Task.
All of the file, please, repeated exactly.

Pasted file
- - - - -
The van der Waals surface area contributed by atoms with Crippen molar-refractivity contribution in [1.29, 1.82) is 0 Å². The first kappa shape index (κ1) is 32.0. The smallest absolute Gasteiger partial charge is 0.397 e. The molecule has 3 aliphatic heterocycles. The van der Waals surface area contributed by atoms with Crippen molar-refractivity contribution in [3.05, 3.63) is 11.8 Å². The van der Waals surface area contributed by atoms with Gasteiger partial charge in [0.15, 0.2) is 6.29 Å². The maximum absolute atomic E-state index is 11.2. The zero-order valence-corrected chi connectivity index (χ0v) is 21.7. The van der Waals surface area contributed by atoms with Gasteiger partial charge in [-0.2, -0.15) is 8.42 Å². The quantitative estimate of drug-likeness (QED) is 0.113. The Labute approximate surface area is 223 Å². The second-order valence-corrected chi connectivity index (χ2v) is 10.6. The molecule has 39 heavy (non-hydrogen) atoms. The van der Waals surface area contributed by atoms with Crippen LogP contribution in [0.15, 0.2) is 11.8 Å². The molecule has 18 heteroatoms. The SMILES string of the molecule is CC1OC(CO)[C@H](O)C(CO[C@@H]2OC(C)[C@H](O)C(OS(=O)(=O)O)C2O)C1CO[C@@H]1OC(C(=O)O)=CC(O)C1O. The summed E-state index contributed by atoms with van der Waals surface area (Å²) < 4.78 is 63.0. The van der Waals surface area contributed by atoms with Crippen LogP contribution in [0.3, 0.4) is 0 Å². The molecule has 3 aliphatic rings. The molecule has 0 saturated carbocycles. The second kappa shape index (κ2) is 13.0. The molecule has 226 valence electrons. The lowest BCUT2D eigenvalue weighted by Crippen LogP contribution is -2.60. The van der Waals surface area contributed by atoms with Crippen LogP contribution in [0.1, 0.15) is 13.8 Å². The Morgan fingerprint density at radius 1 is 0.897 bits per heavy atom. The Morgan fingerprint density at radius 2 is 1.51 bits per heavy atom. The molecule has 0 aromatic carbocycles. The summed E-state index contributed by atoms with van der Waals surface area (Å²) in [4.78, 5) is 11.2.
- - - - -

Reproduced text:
The van der Waals surface area contributed by atoms with Crippen molar-refractivity contribution in [1.29, 1.82) is 0 Å². The first kappa shape index (κ1) is 32.0. The smallest absolute Gasteiger partial charge is 0.397 e. The molecule has 3 aliphatic heterocycles. The van der Waals surface area contributed by atoms with Crippen molar-refractivity contribution in [3.05, 3.63) is 11.8 Å². The van der Waals surface area contributed by atoms with Gasteiger partial charge in [0.15, 0.2) is 6.29 Å². The maximum absolute atomic E-state index is 11.2. The zero-order valence-corrected chi connectivity index (χ0v) is 21.7. The van der Waals surface area contributed by atoms with Gasteiger partial charge in [-0.2, -0.15) is 8.42 Å². The quantitative estimate of drug-likeness (QED) is 0.113. The Labute approximate surface area is 223 Å². The second-order valence-corrected chi connectivity index (χ2v) is 10.6. The molecule has 39 heavy (non-hydrogen) atoms. The van der Waals surface area contributed by atoms with Crippen LogP contribution in [0.15, 0.2) is 11.8 Å². The molecule has 18 heteroatoms. The SMILES string of the molecule is CC1OC(CO)[C@H](O)C(CO[C@@H]2OC(C)[C@H](O)C(OS(=O)(=O)O)C2O)C1CO[C@@H]1OC(C(=O)O)=CC(O)C1O. The summed E-state index contributed by atoms with van der Waals surface area (Å²) < 4.78 is 63.0. The van der Waals surface area contributed by atoms with Crippen LogP contribution in [0.3, 0.4) is 0 Å². The molecule has 3 aliphatic rings. The molecule has 0 saturated carbocycles. The second kappa shape index (κ2) is 13.0. The molecule has 226 valence electrons. The lowest BCUT2D eigenvalue weighted by Crippen LogP contribution is -2.60. The van der Waals surface area contributed by atoms with Crippen LogP contribution in [0.1, 0.15) is 13.8 Å². The Morgan fingerprint density at radius 1 is 0.897 bits per heavy atom. The Morgan fingerprint density at radius 2 is 1.51 bits per heavy atom. The molecule has 0 aromatic carbocycles. The summed E-state index contributed by atoms with van der Waals surface area (Å²) in [4.78, 5) is 11.2.